EU data protection laws apply to "personal data" in the broadest sense. For instance, a business email sent by an employee from the office constitutes "personal data" as long as the email directly or indirectly identifies an individual − which is nearly always the case, if only because the email address and the signature include at least two persons' names, sender and recipient.
EU data protection laws encompass a number of principles that are easy to grasp in the abstract.
- Persons whose data are processed must be given notice of the processing, and must be given access to their data upon demand
- Persons whose data are processed must give explicit permission to processing of their data
- The data processed must be accurate
- The data processed must be limited to only that which is necessary for the purposes pursued
- The purpose of that processing must be fair and lawful
- Data may only be shared with persons located in countries that afford adequate protection to data in the eyes of the European Commission.
Applying those principles in practice, particularly in the context of a cross-border FCPA investigation, is not necessarily straightforward. Just a few examples:
- Providing notice to wrongdoers will tip them off that an investigation has started.
- Wrongdoers may not wish to give permission to processing of their data.
- Data uncovered in an investigation may not be accurate but nonetheless may serve as the basis for allegations against a suspected wrongdoer.
- When looking for evidence, exculpatory or otherwise, it may be technologically impossible to examine limited data.
- Non-EU legal requirements or requests from non-EU authorities do not overrule EU data protection laws and consequently may not be lawful.
- The US is not considered to provide adequate protection to data, so any transfer of investigation data from the EU to the US may conflict with EU data protection laws.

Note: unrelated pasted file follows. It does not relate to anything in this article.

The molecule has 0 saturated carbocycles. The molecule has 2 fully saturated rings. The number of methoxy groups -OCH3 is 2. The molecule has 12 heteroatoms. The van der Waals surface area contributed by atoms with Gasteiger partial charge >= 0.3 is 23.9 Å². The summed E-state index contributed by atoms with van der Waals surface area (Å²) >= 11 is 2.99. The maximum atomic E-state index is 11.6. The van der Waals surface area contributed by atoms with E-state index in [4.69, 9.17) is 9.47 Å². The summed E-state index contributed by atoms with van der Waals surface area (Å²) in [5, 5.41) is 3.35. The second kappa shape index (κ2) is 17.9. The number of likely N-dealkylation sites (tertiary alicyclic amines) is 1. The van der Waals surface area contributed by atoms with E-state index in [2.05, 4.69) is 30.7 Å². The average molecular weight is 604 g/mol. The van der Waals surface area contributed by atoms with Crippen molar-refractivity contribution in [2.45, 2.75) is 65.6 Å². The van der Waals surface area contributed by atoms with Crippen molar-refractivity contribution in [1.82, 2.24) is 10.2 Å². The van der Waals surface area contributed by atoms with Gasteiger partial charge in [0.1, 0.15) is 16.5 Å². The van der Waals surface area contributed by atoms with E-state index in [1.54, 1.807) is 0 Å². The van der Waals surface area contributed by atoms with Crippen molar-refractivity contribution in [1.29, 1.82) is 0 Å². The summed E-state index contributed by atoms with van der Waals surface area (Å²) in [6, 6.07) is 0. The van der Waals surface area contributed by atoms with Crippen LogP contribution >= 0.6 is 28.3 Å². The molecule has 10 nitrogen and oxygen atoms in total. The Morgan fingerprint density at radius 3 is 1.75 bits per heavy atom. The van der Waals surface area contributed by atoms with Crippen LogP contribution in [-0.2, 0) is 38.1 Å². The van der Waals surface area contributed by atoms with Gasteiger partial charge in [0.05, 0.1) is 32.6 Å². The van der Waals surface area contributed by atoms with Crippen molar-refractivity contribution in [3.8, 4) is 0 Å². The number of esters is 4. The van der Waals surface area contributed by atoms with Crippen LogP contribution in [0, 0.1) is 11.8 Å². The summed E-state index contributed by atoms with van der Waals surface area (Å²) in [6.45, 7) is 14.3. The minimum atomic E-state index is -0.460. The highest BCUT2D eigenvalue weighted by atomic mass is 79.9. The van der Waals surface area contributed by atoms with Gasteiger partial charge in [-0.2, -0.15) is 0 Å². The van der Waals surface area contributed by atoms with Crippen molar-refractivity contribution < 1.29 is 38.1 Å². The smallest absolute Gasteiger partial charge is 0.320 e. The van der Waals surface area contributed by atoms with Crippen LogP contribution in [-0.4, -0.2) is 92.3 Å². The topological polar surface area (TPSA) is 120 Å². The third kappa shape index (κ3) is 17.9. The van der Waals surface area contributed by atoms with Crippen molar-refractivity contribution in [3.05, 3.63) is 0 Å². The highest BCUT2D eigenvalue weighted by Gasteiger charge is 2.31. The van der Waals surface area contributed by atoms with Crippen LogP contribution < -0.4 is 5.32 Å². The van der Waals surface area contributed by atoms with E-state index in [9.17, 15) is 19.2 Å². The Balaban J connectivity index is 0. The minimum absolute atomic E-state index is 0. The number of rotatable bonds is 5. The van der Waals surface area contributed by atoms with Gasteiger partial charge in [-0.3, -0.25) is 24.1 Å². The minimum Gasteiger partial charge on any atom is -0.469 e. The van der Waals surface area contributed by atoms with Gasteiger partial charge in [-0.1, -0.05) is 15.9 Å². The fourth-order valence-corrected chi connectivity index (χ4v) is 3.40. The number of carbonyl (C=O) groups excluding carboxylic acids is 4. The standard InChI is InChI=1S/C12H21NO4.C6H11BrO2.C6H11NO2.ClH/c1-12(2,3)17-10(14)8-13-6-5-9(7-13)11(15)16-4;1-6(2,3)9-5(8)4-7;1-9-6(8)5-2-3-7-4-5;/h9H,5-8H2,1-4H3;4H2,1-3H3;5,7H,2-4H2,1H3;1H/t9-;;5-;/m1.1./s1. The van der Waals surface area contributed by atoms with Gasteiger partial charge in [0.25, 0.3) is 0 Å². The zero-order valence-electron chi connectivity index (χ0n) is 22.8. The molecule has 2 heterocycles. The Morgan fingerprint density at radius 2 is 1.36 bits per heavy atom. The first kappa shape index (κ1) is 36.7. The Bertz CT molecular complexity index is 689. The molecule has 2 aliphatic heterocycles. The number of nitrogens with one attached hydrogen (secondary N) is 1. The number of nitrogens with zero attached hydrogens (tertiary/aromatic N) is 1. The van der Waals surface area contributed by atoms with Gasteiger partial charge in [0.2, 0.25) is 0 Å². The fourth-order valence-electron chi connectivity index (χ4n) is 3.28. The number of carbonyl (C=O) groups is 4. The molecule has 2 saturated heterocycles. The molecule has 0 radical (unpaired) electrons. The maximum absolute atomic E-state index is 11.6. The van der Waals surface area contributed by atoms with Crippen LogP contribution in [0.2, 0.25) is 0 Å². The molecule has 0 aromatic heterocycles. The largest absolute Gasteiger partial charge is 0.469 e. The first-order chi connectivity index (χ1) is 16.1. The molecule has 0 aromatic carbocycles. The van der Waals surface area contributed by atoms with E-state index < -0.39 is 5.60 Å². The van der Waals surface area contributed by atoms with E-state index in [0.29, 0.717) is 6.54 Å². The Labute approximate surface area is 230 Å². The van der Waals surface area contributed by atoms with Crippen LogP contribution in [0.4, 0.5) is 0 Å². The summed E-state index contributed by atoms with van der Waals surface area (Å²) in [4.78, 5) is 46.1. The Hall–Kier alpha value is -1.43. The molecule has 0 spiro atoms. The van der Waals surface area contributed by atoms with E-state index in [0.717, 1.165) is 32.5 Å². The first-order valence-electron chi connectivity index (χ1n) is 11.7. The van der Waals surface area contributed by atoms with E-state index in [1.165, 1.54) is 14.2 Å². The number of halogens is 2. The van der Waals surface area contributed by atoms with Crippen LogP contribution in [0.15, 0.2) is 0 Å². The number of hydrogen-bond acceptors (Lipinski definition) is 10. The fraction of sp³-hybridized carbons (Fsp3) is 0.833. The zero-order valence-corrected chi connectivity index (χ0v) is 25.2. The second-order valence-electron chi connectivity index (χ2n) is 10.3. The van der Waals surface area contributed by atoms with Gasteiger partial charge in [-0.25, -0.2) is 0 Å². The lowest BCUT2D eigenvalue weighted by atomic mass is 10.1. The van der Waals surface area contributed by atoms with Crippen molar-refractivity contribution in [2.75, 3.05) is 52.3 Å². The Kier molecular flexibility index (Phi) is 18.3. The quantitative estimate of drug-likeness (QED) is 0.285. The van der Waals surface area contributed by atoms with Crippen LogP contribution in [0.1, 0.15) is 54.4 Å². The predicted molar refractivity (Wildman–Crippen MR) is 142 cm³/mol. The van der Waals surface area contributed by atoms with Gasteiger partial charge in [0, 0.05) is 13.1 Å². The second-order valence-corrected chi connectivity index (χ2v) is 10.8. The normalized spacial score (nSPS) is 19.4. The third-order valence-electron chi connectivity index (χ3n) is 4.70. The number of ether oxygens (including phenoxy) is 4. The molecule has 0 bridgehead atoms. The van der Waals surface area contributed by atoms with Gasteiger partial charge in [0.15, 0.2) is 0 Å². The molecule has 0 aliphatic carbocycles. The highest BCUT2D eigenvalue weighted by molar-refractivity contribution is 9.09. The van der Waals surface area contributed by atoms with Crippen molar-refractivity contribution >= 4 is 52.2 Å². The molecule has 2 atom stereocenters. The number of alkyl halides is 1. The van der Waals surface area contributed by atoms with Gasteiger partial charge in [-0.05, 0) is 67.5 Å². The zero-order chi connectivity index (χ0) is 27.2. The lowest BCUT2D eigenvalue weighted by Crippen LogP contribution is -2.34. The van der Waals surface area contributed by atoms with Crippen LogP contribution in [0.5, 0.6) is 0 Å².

Clearly, that is, carrying out an FCPA investigation within the EU can easily become quite complicated in light of the EU data protection principles and their practical application.
Despite these concerns, there may be ways to manage an FCPA investigation so as to minimize EU data protection risks. EU regulators have acknowledged limited exceptions to the requirement to notify persons of the processing of their data. There are in most cases legal justifications for data processing that can be relied on other than permission from the persons whose data are implicated. Next, it's important to be clear about the purpose of the investigation itself − if it is to determine the truth about a certain event, then the investigatory process will be designed to ultimately produce accurate data. Pre-screening measures can be adopted to limit the data collected. Where demands of one government are contrary to the laws of another country, then judicial cooperation may provide a solution. And there are numerous exceptions for transferring data outside the EU. The conventional wisdom has it that transferring data outside the EU is tedious or perilous within the confines of EU laws. While in some cases that may be true, there are at a minimum risk mitigation strategies that can be adopted, such as determining the exact location of the data; transferring de-identified data; filtering data prior to transfer; and reviewing data in the EU so as to or delay or avoid or minimize transfer.
There are very practical options too, for mitigating EU data protection law risks. Data sources are typically varied and redundant, and risk may be minimized by taking into consideration the ease of access to data and the location of the data. There may also be a choice as to whether to rely on third parties for data harvesting or to task internal teams. Judicious use of written consents may not only be a method of lawful data collection, whether electronically or during an interview, but also a psychological balm.
When a US authority is already involved in the investigation, an open dialogue, up front, may ease the adoption of compromise solutions to gather data in a manner compliant with EU data protection laws. And, as noted above, in certain cases, the internal investigation may even be supplanted by cooperation between authorities of different countries, which can resolve conflicts between EU data protection laws and DoJ or SEC demands.
Finally, there is the question of mitigation of the biggest risk in an FCPA investigation − the human element. Non-cooperation by suspects or alleged wrongdoers may be flagrant or subterranean – but these individuals likely have an incentive to undermine any discovery of incriminating facts in an investigation. EU data protection laws (like the EU’s labor and employment laws) may offer suspects opportunities for leverage, particularly in countries where data protection, labor and employment law violations themselves can attract criminal liability.
In sum, the type and level of risk will be unique to each investigation, depending on the persons and jurisdictions involved and the nature of the allegations, but advance preparation and proven experience will be sage guides in managing the competing demands of EU data protection laws and the FCPA.